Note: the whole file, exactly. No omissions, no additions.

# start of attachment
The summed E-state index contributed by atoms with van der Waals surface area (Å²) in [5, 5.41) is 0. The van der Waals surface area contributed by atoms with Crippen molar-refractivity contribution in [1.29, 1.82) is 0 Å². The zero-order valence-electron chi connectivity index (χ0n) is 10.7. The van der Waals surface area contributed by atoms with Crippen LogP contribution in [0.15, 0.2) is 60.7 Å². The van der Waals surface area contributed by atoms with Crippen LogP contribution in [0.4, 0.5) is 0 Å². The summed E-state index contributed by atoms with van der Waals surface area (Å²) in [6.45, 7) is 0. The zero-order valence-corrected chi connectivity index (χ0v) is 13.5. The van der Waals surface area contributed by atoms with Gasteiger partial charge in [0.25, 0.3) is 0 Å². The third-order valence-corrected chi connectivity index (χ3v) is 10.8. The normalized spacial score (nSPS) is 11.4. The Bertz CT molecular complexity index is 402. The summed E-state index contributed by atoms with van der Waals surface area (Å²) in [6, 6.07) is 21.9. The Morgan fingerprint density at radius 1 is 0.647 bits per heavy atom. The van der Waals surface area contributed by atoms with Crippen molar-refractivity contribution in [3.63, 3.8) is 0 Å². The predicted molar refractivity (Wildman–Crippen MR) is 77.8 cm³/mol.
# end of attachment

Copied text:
The summed E-state index contributed by atoms with van der Waals surface area (Å²) in [5, 5.41) is 0. The van der Waals surface area contributed by atoms with Crippen molar-refractivity contribution in [1.29, 1.82) is 0 Å². The zero-order valence-electron chi connectivity index (χ0n) is 10.7. The van der Waals surface area contributed by atoms with Crippen LogP contribution in [0.15, 0.2) is 60.7 Å². The van der Waals surface area contributed by atoms with Crippen LogP contribution in [0.4, 0.5) is 0 Å². The summed E-state index contributed by atoms with van der Waals surface area (Å²) in [6.45, 7) is 0. The zero-order valence-corrected chi connectivity index (χ0v) is 13.5. The van der Waals surface area contributed by atoms with Gasteiger partial charge in [0.25, 0.3) is 0 Å². The third-order valence-corrected chi connectivity index (χ3v) is 10.8. The normalized spacial score (nSPS) is 11.4. The Bertz CT molecular complexity index is 402. The summed E-state index contributed by atoms with van der Waals surface area (Å²) in [6, 6.07) is 21.9. The Morgan fingerprint density at radius 1 is 0.647 bits per heavy atom. The van der Waals surface area contributed by atoms with Crippen molar-refractivity contribution in [3.63, 3.8) is 0 Å². The predicted molar refractivity (Wildman–Crippen MR) is 77.8 cm³/mol.